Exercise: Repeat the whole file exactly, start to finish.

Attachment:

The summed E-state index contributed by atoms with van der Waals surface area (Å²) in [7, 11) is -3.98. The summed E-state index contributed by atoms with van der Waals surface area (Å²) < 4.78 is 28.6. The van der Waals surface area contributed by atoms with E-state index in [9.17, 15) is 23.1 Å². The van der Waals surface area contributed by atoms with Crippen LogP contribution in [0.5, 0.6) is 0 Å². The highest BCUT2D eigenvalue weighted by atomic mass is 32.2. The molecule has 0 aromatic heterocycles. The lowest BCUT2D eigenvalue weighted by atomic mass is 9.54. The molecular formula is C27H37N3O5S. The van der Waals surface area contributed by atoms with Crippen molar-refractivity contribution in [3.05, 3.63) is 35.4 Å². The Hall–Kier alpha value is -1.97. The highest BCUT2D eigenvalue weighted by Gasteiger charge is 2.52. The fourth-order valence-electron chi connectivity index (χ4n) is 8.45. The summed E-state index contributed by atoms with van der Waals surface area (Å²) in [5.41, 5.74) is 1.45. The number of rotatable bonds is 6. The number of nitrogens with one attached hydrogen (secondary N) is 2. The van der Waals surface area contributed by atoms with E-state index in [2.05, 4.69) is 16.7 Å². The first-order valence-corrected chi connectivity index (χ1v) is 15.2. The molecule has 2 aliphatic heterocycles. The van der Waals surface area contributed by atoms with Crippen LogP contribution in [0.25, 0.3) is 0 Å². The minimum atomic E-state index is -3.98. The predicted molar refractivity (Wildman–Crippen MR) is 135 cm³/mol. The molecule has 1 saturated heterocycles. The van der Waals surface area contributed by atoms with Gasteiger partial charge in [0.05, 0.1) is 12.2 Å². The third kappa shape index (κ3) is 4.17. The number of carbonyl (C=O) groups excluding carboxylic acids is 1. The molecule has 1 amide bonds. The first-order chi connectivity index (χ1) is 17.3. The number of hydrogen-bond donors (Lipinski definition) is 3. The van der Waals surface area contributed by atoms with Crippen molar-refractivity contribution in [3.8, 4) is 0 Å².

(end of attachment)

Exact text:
The summed E-state index contributed by atoms with van der Waals surface area (Å²) in [7, 11) is -3.98. The summed E-state index contributed by atoms with van der Waals surface area (Å²) < 4.78 is 28.6. The van der Waals surface area contributed by atoms with E-state index in [9.17, 15) is 23.1 Å². The van der Waals surface area contributed by atoms with Crippen LogP contribution in [0.5, 0.6) is 0 Å². The highest BCUT2D eigenvalue weighted by atomic mass is 32.2. The molecule has 0 aromatic heterocycles. The lowest BCUT2D eigenvalue weighted by atomic mass is 9.54. The molecular formula is C27H37N3O5S. The van der Waals surface area contributed by atoms with Crippen molar-refractivity contribution in [3.05, 3.63) is 35.4 Å². The Hall–Kier alpha value is -1.97. The highest BCUT2D eigenvalue weighted by Gasteiger charge is 2.52. The fourth-order valence-electron chi connectivity index (χ4n) is 8.45. The summed E-state index contributed by atoms with van der Waals surface area (Å²) in [5.41, 5.74) is 1.45. The number of rotatable bonds is 6. The number of nitrogens with one attached hydrogen (secondary N) is 2. The van der Waals surface area contributed by atoms with E-state index in [2.05, 4.69) is 16.7 Å². The first-order valence-corrected chi connectivity index (χ1v) is 15.2. The molecule has 2 aliphatic heterocycles. The van der Waals surface area contributed by atoms with Crippen LogP contribution in [0.25, 0.3) is 0 Å². The minimum atomic E-state index is -3.98. The predicted molar refractivity (Wildman–Crippen MR) is 135 cm³/mol. The molecule has 1 saturated heterocycles. The van der Waals surface area contributed by atoms with Gasteiger partial charge in [0.05, 0.1) is 12.2 Å². The third kappa shape index (κ3) is 4.17. The number of carbonyl (C=O) groups excluding carboxylic acids is 1. The molecule has 1 amide bonds. The first-order chi connectivity index (χ1) is 17.3. The number of hydrogen-bond donors (Lipinski definition) is 3. The van der Waals surface area contributed by atoms with Crippen molar-refractivity contribution in [3.8, 4) is 0 Å².